Apple has removed a number of ad blocking apps from its App Store, expressing concerns that the security of users’ personal data could be at risk in certain circumstances due to so-called “man in the middle” breaches.
While Apple now permits ad blockers on its Safari web browser, the banned apps also block in-app advertising by installing their own root certificates, and passing all the traffic through a virtual private network (VPN). From there, the software reads all unencrypted traffic and removes anything it identifies as an ad.
It’s the installation of root certificates that’s cause Apple to have security concerns, as they enable the monitoring of customer network data by third parties, which means they are open to being exploited by hackers targeting the app makers.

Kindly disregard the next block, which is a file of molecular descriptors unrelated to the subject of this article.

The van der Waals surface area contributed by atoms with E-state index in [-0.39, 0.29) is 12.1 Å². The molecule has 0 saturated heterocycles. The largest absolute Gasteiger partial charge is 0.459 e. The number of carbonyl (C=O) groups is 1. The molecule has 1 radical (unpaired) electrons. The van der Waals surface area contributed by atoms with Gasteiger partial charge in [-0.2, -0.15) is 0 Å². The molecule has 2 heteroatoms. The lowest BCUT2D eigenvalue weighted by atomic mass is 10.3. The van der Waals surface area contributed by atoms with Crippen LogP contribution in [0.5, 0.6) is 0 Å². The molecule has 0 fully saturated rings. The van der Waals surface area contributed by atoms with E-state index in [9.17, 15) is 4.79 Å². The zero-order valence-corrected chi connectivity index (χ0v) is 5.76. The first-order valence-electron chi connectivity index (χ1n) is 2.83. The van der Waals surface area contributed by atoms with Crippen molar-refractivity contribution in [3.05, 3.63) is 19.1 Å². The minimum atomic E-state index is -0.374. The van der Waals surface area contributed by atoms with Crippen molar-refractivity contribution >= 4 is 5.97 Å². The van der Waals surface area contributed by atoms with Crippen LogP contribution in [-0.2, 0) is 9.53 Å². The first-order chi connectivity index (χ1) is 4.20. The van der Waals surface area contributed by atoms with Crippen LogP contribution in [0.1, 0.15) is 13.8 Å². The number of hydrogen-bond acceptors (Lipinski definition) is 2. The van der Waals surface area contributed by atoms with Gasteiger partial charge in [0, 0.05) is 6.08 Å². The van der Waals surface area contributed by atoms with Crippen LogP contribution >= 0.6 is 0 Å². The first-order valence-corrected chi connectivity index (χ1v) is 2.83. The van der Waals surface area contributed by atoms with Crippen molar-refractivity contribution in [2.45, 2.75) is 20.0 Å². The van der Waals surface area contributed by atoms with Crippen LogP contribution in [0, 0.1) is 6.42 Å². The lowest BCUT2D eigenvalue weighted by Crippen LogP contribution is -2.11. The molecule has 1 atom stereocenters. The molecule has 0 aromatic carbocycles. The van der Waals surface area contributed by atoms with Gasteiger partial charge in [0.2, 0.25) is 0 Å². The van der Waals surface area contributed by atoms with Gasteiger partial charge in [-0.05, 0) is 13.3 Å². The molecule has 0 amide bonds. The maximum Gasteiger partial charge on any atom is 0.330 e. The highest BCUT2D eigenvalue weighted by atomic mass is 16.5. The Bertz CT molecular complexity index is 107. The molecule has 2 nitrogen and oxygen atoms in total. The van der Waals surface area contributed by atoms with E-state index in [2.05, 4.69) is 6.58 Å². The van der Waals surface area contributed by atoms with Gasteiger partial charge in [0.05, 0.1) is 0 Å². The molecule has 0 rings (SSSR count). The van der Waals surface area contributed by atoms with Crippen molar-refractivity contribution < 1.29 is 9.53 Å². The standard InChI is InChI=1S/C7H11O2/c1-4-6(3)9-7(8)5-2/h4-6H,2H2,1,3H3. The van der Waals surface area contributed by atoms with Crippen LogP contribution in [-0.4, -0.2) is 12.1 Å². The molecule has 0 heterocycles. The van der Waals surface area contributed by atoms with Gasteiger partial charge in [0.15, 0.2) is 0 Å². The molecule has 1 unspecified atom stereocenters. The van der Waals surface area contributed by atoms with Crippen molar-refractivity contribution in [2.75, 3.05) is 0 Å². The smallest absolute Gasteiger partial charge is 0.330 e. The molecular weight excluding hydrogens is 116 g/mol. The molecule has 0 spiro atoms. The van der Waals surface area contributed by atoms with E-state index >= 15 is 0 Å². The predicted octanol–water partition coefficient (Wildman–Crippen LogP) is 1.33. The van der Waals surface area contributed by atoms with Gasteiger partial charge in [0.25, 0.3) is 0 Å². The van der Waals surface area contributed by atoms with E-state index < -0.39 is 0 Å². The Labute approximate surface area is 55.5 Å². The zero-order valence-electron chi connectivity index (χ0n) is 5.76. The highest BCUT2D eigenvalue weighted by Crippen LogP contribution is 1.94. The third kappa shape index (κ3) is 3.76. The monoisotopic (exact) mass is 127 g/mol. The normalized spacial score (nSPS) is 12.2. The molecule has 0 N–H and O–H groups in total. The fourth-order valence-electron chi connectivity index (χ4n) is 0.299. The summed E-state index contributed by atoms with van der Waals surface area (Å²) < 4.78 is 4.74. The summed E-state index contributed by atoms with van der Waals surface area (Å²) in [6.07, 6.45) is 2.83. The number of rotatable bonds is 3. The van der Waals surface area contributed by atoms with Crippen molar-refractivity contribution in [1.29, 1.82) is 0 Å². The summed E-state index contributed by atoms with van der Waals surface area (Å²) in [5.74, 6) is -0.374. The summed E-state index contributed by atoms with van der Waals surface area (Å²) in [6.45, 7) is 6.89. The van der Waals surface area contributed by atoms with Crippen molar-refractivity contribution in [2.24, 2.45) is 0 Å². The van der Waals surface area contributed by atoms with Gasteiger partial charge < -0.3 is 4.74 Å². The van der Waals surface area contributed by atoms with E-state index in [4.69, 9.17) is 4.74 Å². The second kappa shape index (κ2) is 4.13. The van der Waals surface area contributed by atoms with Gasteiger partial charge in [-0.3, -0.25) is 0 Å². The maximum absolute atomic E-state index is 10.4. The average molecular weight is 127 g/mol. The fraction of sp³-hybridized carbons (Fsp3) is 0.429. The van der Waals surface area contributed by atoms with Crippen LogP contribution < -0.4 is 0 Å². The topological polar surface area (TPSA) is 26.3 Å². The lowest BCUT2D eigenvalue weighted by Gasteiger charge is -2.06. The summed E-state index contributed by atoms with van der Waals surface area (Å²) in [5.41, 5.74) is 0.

While there have been no reported breaches, Apple has removed all the apps that use this technology for the time being. Regular ad blockers for Safari and other browsers remain on the App Store, and Apple has promised to work with developers to quickly get their apps back up for sale.
Among the ad blockers removed is Been Choice, which even removed ads from Apple’s own News app. On Twitter, the team behind the app commented that they were removing ad blocking for Facebook, Google, Yahoo, Yahoo Finance and Pinterest, and would be resubmitting the app as soon as possible.
However, other industry figures have commented that Apple will likely demand that any root certificate and VPN monitoring features are completely removed before the apps are allowed back onto the App Store.